So the reality of someone pulling off an actual event is both admirable, and a little head-spinning at once. But the 46th Annual Deauville American Film Festival, in the French beach town of the same name, is indeed taking place at this very moment. Officially opening this past weekend, and carrying on until the 13th, it is a veritable thrill to just once again take in images of the famous and fabulous (and glamorously attired) traversing a red carpet, as was the case with this year’s President of the Deauville Festival Jury, one Vanessa Paradis—who was looking smashing in head-to-toe Chanel. The exalted fashion house, known for vigorously supporting the arts, had signed on as an official sponsor in 2019, and re-upped this year.

 

Ana Girardot attends the opening ceremony at 46th Deauville American Film Festival on September 04, 2020 in Deauville, France. (Photo by Francois G. Durand/Getty Images)

 

Notably, with the Cannes Film Festival having been cancelled in May, Deauville this year is featuring a Cannes 2020 sidebar, with several films being screened that did not get their chance at the industry’s most glittering annual event. The list includes Francis Lee’s God’s Own Country; Lucas Belvaux’s Home Front; Yeon Sang-ho’s Peninsula; Farid Bentoumi’s Red Soil; Charlène Favier’s Slalom; and Jonathan Nossiter’s Last Words, with a cast including Stellan Skarsgard and Charlotte Rampling.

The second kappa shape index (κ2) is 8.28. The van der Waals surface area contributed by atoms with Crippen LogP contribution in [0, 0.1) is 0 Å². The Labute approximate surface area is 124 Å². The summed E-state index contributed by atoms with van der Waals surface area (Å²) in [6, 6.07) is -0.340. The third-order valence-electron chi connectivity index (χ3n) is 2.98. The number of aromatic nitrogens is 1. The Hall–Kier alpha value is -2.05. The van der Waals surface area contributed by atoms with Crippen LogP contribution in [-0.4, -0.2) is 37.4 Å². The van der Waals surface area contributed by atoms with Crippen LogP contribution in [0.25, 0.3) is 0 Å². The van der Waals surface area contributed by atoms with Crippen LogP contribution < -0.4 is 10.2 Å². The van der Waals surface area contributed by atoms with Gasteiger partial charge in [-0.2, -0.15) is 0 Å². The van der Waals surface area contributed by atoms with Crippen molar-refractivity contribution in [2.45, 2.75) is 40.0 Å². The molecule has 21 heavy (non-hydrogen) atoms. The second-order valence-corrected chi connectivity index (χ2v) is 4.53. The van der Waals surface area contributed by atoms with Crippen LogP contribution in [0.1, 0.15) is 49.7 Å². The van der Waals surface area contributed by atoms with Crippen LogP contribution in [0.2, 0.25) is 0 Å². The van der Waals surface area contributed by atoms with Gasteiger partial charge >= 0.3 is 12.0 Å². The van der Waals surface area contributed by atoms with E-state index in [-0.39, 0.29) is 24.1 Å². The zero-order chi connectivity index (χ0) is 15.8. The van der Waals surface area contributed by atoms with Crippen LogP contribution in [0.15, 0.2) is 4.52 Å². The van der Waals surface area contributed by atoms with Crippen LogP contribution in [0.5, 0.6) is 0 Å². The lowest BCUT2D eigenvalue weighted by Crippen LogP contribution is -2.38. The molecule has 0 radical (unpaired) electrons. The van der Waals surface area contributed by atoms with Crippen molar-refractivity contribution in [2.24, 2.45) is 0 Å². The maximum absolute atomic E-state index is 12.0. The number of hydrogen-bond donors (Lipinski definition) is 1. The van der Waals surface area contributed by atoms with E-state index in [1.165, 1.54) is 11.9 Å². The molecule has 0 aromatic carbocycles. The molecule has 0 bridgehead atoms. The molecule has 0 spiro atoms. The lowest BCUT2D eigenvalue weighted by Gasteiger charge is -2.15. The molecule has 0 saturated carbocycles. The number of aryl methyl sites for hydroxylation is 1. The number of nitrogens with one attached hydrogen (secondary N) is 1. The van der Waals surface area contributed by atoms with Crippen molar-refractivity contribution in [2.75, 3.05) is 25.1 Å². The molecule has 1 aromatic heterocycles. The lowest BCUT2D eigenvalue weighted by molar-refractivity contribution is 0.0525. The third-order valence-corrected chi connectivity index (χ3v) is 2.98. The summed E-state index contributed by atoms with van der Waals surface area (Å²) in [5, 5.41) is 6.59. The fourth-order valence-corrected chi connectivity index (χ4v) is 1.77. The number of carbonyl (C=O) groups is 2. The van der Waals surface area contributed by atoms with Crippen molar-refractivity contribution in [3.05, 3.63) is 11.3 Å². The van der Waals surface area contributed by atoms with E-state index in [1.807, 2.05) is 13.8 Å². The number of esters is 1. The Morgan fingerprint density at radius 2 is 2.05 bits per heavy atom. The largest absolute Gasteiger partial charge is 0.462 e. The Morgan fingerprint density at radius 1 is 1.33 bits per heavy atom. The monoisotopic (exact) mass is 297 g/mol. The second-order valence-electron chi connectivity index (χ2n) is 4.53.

Amongst American films, Miranda July’s Kajillonnaire is prominently being featured.

“The host of one of France’s oldest film festivals will exceptionally take on the guise of la Croisette in this most unique year for cinema,” explains Cannes Artistic Director Thierry Frémaux. “We are immensely pleased by the hospitality extended to us to screen films from the Official Selection on the Deauville boardwalk.”

 

 

As for star power, the 2019 edition drew the likes of Catherine Deneuve, Johnny Depp, Pierce Brosnan and Kristen Stewart. But travel restrictions presented obvious difficulties for many this year. Still, the French were out in force, with Ana Girardot and Astrid Berges-Frisbey joining Paradis for flashy photo ops.

Chanel’s involvement actually runs deep, as not only was founder Gabrielle (Coco) intensely involved with Hollywood style—in her day dressing the likes of Greta Garbo, Marlene Dietrich and Gloria Swanson—but Deauville, which was the height of chic and high society in the early 20th Century, was where she actually launched her fashion empire. If you didn’t already know.